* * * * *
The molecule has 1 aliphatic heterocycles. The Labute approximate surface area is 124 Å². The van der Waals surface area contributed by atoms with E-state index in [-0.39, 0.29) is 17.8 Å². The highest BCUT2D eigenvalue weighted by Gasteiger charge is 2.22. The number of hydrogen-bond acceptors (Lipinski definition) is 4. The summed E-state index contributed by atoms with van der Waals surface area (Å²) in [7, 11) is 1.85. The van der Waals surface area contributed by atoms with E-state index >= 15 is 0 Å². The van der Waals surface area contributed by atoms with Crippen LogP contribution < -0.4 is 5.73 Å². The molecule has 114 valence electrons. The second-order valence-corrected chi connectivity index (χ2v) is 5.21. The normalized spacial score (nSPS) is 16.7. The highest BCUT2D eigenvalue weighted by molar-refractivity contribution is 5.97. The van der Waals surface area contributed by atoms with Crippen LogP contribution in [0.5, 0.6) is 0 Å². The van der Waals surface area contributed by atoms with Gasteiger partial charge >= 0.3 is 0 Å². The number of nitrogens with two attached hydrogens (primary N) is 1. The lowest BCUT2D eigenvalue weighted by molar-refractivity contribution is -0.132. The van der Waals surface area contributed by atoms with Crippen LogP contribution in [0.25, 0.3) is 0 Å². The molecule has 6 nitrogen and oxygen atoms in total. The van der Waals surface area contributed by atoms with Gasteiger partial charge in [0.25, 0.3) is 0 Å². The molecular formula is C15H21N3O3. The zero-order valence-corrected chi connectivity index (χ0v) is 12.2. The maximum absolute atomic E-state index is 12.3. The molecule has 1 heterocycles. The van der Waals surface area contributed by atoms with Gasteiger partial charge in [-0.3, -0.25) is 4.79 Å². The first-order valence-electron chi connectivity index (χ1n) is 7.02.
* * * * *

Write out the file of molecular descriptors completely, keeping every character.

The molecule has 1 aliphatic heterocycles. The Labute approximate surface area is 124 Å². The van der Waals surface area contributed by atoms with E-state index in [-0.39, 0.29) is 17.8 Å². The highest BCUT2D eigenvalue weighted by Gasteiger charge is 2.22. The number of hydrogen-bond acceptors (Lipinski definition) is 4. The summed E-state index contributed by atoms with van der Waals surface area (Å²) in [7, 11) is 1.85. The van der Waals surface area contributed by atoms with E-state index >= 15 is 0 Å². The van der Waals surface area contributed by atoms with Crippen LogP contribution < -0.4 is 5.73 Å². The molecule has 114 valence electrons. The second-order valence-corrected chi connectivity index (χ2v) is 5.21. The normalized spacial score (nSPS) is 16.7. The highest BCUT2D eigenvalue weighted by molar-refractivity contribution is 5.97. The van der Waals surface area contributed by atoms with Crippen LogP contribution in [0.5, 0.6) is 0 Å². The van der Waals surface area contributed by atoms with Gasteiger partial charge >= 0.3 is 0 Å². The number of nitrogens with two attached hydrogens (primary N) is 1. The lowest BCUT2D eigenvalue weighted by molar-refractivity contribution is -0.132. The van der Waals surface area contributed by atoms with Crippen LogP contribution in [0.25, 0.3) is 0 Å². The molecule has 6 nitrogen and oxygen atoms in total. The van der Waals surface area contributed by atoms with Gasteiger partial charge in [0.25, 0.3) is 0 Å². The molecular formula is C15H21N3O3. The zero-order valence-corrected chi connectivity index (χ0v) is 12.2. The maximum absolute atomic E-state index is 12.3. The molecule has 1 heterocycles. The van der Waals surface area contributed by atoms with Gasteiger partial charge in [-0.3, -0.25) is 4.79 Å². The first-order valence-electron chi connectivity index (χ1n) is 7.02.